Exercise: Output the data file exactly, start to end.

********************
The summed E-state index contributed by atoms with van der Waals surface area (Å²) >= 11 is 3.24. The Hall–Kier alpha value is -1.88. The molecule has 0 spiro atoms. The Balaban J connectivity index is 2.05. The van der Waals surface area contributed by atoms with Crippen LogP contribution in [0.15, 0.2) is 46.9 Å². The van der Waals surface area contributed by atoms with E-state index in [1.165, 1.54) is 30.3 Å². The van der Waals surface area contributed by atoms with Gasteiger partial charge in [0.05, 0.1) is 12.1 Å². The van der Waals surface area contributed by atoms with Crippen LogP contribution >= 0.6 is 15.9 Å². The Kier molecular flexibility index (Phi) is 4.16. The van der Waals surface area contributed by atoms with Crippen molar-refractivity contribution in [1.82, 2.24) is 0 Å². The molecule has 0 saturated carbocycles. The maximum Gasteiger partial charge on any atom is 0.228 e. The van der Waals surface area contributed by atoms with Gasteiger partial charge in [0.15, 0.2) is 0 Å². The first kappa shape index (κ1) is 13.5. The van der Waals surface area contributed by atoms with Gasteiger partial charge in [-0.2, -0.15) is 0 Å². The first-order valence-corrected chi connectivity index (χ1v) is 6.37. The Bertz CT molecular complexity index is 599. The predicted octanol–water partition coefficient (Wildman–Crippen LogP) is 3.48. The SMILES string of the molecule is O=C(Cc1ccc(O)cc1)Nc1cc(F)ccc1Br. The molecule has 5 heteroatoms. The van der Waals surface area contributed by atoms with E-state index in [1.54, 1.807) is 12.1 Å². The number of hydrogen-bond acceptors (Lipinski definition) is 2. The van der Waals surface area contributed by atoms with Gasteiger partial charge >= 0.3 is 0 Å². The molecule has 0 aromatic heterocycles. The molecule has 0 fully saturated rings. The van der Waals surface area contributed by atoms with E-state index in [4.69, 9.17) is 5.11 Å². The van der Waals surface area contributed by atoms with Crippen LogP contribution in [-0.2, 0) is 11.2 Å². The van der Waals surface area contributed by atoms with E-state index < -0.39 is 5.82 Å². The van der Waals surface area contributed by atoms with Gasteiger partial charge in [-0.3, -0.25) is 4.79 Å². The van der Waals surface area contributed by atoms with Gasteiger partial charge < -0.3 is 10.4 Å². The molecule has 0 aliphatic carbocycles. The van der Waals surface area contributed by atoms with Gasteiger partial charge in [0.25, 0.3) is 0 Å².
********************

The summed E-state index contributed by atoms with van der Waals surface area (Å²) >= 11 is 3.24. The Hall–Kier alpha value is -1.88. The molecule has 0 spiro atoms. The Balaban J connectivity index is 2.05. The van der Waals surface area contributed by atoms with Crippen LogP contribution in [0.15, 0.2) is 46.9 Å². The van der Waals surface area contributed by atoms with E-state index in [1.165, 1.54) is 30.3 Å². The van der Waals surface area contributed by atoms with Gasteiger partial charge in [0.05, 0.1) is 12.1 Å². The van der Waals surface area contributed by atoms with Crippen LogP contribution >= 0.6 is 15.9 Å². The Kier molecular flexibility index (Phi) is 4.16. The van der Waals surface area contributed by atoms with Crippen molar-refractivity contribution in [1.82, 2.24) is 0 Å². The molecule has 0 saturated carbocycles. The maximum Gasteiger partial charge on any atom is 0.228 e. The van der Waals surface area contributed by atoms with Gasteiger partial charge in [0.15, 0.2) is 0 Å². The first kappa shape index (κ1) is 13.5. The van der Waals surface area contributed by atoms with Gasteiger partial charge in [-0.2, -0.15) is 0 Å². The first-order valence-corrected chi connectivity index (χ1v) is 6.37. The Bertz CT molecular complexity index is 599. The predicted octanol–water partition coefficient (Wildman–Crippen LogP) is 3.48. The SMILES string of the molecule is O=C(Cc1ccc(O)cc1)Nc1cc(F)ccc1Br. The molecule has 5 heteroatoms. The van der Waals surface area contributed by atoms with E-state index in [1.54, 1.807) is 12.1 Å². The number of hydrogen-bond acceptors (Lipinski definition) is 2. The van der Waals surface area contributed by atoms with Gasteiger partial charge >= 0.3 is 0 Å². The molecule has 0 aromatic heterocycles. The molecule has 0 fully saturated rings. The van der Waals surface area contributed by atoms with E-state index in [4.69, 9.17) is 5.11 Å². The van der Waals surface area contributed by atoms with Crippen LogP contribution in [-0.2, 0) is 11.2 Å². The van der Waals surface area contributed by atoms with E-state index < -0.39 is 5.82 Å². The van der Waals surface area contributed by atoms with Gasteiger partial charge in [-0.3, -0.25) is 4.79 Å². The van der Waals surface area contributed by atoms with Gasteiger partial charge < -0.3 is 10.4 Å². The molecule has 0 aliphatic carbocycles. The van der Waals surface area contributed by atoms with Gasteiger partial charge in [0.25, 0.3) is 0 Å².